After Airbourne, I was totally pumped for the next band, Steel Panther, and my feelings were justified. Steel Panther were the unsung heroes on the day. I loved them start to finish and let me put to rest any doubts about their ability, these guys can play, they proved that the second they stepped out on stage with “Eyes of the Panther.” Sure, there is a lot of humour in their songs and I was quite surprised they played, “Thar She Blows” live but whoever said that there can’t be humour in metal? I laughed and rocked out at the same time to the Tiger Woods song. In addition to the great metal, there was some great banter with the crowd and between the band themselves. Bassist Lexxi was the butt of most of the jokes, with constant insinuations he was gay but it was also said that lead singer Mike Starr was 72 years old. If that’s true, then all the power to him I say. Besides I believe them when they say the reason all the other bands hate them was because they sleep with all their girlfriends. I only had to wait halfway through the set to hear the famous “Death to All But Metal” and they played “Fuck All Night, Party All Day” straight after. The biggest surprise was when they played “17 Girls in a Row.” While playing it, they invited ladies up from the crowd on stage and before you knew it, there was a wall of young women across the entire stage and four deep. Most of the ladies seemed content with taking selfies with the band and giving them kisses, not that they minded. Once the girls were back off stage, they ended with what’s for me, the best song possible, “Community Property.” You bet people sang along to that one. So, after seeing them, anyone who insists Steel Panther are a joke band can come see me and I’ll show them my US Marine Corps training.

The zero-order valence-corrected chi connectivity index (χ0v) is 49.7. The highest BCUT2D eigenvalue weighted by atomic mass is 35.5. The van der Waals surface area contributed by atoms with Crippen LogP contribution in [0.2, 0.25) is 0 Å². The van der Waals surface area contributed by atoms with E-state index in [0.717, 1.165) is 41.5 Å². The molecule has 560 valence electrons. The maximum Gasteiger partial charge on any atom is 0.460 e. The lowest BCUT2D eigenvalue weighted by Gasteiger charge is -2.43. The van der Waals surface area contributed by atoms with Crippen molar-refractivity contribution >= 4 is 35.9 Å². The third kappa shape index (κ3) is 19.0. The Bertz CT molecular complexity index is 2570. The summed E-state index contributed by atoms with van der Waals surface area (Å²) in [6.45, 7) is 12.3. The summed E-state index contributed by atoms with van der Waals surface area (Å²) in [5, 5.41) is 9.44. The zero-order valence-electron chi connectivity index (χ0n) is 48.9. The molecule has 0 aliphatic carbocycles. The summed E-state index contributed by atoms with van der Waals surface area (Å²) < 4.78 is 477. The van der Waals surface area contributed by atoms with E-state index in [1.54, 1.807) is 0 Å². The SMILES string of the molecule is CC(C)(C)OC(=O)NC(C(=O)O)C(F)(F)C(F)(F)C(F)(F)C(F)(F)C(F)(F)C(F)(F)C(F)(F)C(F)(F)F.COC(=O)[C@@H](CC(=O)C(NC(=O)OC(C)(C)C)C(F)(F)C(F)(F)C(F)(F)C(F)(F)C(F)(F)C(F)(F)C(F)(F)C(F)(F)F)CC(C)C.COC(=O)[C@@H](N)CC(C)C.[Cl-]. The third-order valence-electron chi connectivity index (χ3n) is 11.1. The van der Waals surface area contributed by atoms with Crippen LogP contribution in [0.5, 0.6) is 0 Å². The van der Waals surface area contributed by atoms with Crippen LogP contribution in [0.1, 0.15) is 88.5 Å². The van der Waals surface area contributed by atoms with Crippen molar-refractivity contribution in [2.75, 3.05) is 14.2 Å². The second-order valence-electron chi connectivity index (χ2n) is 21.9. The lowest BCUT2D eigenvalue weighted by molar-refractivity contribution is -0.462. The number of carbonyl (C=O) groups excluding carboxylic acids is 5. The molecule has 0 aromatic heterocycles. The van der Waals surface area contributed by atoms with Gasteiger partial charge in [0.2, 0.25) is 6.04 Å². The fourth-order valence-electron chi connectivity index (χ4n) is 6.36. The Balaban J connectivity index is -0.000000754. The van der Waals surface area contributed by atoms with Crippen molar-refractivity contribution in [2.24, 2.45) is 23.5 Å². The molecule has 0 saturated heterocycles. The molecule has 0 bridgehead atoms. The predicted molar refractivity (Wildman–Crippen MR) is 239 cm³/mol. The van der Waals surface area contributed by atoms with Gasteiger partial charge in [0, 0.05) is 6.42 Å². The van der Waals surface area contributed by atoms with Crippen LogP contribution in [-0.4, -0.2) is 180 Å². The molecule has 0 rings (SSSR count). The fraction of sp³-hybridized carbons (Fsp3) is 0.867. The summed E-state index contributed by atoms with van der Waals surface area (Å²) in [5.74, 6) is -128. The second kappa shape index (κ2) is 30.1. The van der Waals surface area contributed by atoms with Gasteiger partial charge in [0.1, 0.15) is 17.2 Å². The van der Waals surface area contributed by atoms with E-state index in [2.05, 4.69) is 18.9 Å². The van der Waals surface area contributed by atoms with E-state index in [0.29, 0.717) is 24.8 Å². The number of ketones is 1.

Feel the Steel

Michael Starr sings while Satchel hammers a solo

Starr and Lexxi come my way

The ladies answer the invite to come on stage

Ladies on stage

I only became familiar with Alter Bridge a week before I went to Download but after hearing their mix on Youtube, I made up my mind to go and see them. Myles Kennedy was already known to me on account of his work with Slash so that made me more determined to see them. He is a great singer but what I never knew was that he can play a guitar a bit as well. He really wailed away on quite a few of the songs so I was doubly impressed. While I can remember specific song titles, I can say that the songs I heard were absolutely brilliant. I think that after seeing them onstage, they are quickly becoming a favourite with me.

Welcome Alter Bridge

Myles came my way to play a solo

Don’t forget, there are three other great musicians in Alter Bridge

We all know Myles is a great singer too

More great guitar work

They played on til the end

Now common sense says that I should have stayed put after Alter Bridge so I would have a spot for headliners, Aerosmith. However, who says I have any sense? What did I do? I went over to the Zippo Stage to catch twenty minutes of headliners Slayer. Sure, I have seen them twice recently but who in their right mind would pass up any chance to see Slayer? I didn’t and don’t regret it.

Slaaaayyyeeeerrrrrr!

I did manage to get back well before the main event and managed to jockey into the best place possible to see the band that helped me through high school. Aerosmith came out to all the royal fanfare a band of their magnitude deserved. While I knew that their set would be a ‘greatest hits’ one, neither I or any of the tens of thousands there to see them cared. The hits came straight away, their was “Crying,” “Love in an Elevator,” “Living on the Edge” and “Jaime’s Got a Gun” for starters. It was common knowledge that the last song was about domestic abuse but I was a little surprised at Steve’s revelation that he got the idea for it while he was in rehab. Sometime in the middle of the set, guitarist Joe Perry was allowed to sing lead on a couple of songs, the first one was a blues number and the second one, Brad Whitford played a guitar solo. I always suspected Brad was capable of such things. After all, he’s been a brilliant rhythm guitarist for over forty years! After Joe’s spot, Aerosmith went back to the hits starting with the film classic, “I Don’t Want to Miss a Thing.” It was here that Steve Tyler introduced guest keyboards player Buck Johnson. Believe me, he went well with the band. Tom Hamilton played a bass solo but there was no surprise which song was to come after when Steve introduced him as Mr Sweet Emotion. This was the icebreaker for more of their 70s and 80s stuff. There was “Dude Looks Like a Lady” and of course “Dream On,” which the band left the stage. No fooling they would come out for encores and the audience was treated to a song I can’t remember before “Walk This Way.” The night ended with confetti and great fanfare. Now, there are rumours that this would be Aerosmith’s last tour. If so, they went out on an absolute high.